I don’t think I need to introduce Frida Kahlo, possibly the most popular female painter of all time. Her deeply personal paintings, tragic life story, revolutionary spirit and extraordinary appearance made her an international cultural icon. Kahlo’s colourful attire, elaborate headdresses and gorgeous jewellery, strongly representing Mexican folklore, gave her the status of a celebrity and a fashion icon. This is evidently visible on all of social media nowadays in the form of a phenomenon called “Fridamania”.
Frida is often wrongly regarded as surrealist. As she herself insisted, she didn’t paint dreams, she painted her own reality. Her colourful paintings, of which nearly one-third are self-portraits, are raw and disturbing expressions of physical and psychological suffering. Influenced by indigenous Mexican culture, her mixed German-Mexican ancestry and nationalism of her famous husband, Diego Rivera, Kahlo also used her art to explore questions of gender, class, race and national identity in Mexican society.
A horrendous bus accident at the age of 18, resulting in nearly fatal injuries, left her crippled and in a great deal of pain for the rest of her life. The stormy marriage with unfaithful Rivera only added to her suffering. Kahlo expressed this in particular in her self-portraits which are loaded with strong emotions, representing the female experience in a harsh and beautiful manner.
Frida once said: “There have been two great accidents in my life. One was the trolley, the other was Diego. Diego was by far the worst.”
“Nothing is worth more than laughter. It is strength to laugh and to abandon oneself, to be light. Tragedy is the most ridiculous thing.”
– Frida Kahlo
Raw Vegan Zoodles
I recently came across an article in Saveur magazine “The art of the meal” about the grandson of Diego and Frida who dedicated himself to recreating the dishes served at their festive dinner parties. The article includes a link to a recipe of one of the dishes – zucchini salad, which comes from the book “Frida’s Fiestas” by Guadalupe Rivera and Marie-Pierre Cole. This book is on my wish list.
The article and Frida’s painting “Sun and Life” inspired me to make a dish with zucchini, which is not a typical Mexican dish, but reflects the vibrant colours of Mexico and Kahlo’s paintings.
In “Sun and Life” the sun is life-giving power. At the first sight the painting seems peaceful and harmonic, even happy. Only if you look closer you’ll see that the sun’s third eye is crying. Behind it there are strange plants in shape of wombs and one of them has a foetus inside. The foetus is crying too.
Frida was unable to have children due to her accident and her sadness and longing for motherhood was often the subject of her paintings.
This painting has a dual nature reminding us of both, life and death, happiness and sorrow. The sun, the supreme energy source of life on our planet, gives and takes.
Nevertheless I wanted to concentrate on happy colours and fresh and healthy summer meal. Let the sunshine in! A toast to Frida who despite all the misery knew how to celebrate life.
It’s finally summer and zucchini are in season now. Although cooked as vegetable zucchini is botanically a fruit. Like all squash it has its roots in Americas. The zucchini we know today was developed in the 19th century in Italy. “Zucca” is an Italian word for squash.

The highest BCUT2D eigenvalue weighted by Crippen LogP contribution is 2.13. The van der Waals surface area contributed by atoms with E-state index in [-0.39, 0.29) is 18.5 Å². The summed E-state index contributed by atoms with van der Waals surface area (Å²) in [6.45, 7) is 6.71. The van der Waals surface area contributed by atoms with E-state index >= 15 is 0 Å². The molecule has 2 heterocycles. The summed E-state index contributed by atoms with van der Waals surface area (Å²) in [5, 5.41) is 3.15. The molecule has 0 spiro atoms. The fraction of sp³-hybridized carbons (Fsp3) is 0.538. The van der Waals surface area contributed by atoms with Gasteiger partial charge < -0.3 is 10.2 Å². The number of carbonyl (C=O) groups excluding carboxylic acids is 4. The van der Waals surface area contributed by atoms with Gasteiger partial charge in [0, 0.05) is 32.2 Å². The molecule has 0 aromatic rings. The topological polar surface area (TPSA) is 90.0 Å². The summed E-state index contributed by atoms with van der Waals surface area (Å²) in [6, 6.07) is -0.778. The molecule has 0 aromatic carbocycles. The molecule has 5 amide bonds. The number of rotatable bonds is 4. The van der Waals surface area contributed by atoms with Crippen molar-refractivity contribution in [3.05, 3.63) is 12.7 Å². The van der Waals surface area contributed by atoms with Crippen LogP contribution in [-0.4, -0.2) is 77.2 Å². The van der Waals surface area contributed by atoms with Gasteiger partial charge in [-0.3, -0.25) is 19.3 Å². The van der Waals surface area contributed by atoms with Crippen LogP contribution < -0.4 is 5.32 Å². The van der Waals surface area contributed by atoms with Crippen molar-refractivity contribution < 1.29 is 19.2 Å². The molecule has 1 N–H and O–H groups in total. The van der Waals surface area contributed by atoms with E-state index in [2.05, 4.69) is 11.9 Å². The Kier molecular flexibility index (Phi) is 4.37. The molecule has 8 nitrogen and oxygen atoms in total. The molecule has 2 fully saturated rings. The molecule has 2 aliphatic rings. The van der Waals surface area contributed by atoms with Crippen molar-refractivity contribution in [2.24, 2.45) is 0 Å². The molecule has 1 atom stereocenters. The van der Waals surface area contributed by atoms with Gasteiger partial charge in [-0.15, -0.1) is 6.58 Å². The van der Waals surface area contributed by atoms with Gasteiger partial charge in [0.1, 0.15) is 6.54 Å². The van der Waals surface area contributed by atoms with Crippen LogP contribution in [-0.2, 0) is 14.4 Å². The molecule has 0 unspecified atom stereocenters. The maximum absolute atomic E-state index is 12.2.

Zucchini is usually cooked, baked or grilled, but I decided to go back to basics and prepare it raw. This is a very healthy option and especially interesting to those who are on a diet. With a help of this handy spiral slicer you can easily create your own zucchini noodles – Zoodles!
In making of the red pesto I also chose for the super healthy option, raw vegan. It’s very easy and quick to make, just blend it all together.
You can use cherry tomatoes as well, it will make your pesto sweeter. It is important that you chose the best quality tomatoes. The taste of the pesto depends on it.
This is a simple vegan version of the classic pesto rosso. I didn’t use anything to replace the Parmesan. In that way I managed to keep this dish raw. It is of course possible to add some cheese or cheese substitute, you will only need to watch the salt level, and it could be that you won’t need to add any salt at all.
Simple and absolutely delicious. Enjoy it with some Margarita on a hot summer day!
- 4-5 zucchini
- 3 Tbsp salt
For red pesto:
- 250g grape tomatoes, few set aside for garnish
- 150g semi-dried tomatoes in oil, drained
- 1 clove garlic, roughly chopped
- handful fresh basil
- 50g raw pine nuts, plus extra for garnish
- 1 Tbsp olive oil
- salt and pepper to season
Put all the ingredients for pesto in a food processor and pulse until well blended but still textured. Season with salt and pepper.
Trim the ends of the zucchini and make thick zoodles with handheld vegetable spiral slicer or Spiralizer. Discard the inner parts with seeds.
Put the zoodles in a colander and cover with plenty of salt. Toss and leave for about 30 minutes to let the moisture leak ( sweat) out. Rinse thoroughly with cold running water, gently squeeze the water out and pad dry with a towel. If you’re in a hurry you may want to skip this step but then the zoodles need to be eaten right away otherwise they will get watery. For this quick version you’ll only need 1-1,5 zucchini per person.
Place the zucchini noodles in a large bowl and blend with red pesto.
Divide the zoodles into deep plates and garnish with a few pieces of tomato, pine nuts and basil leaves.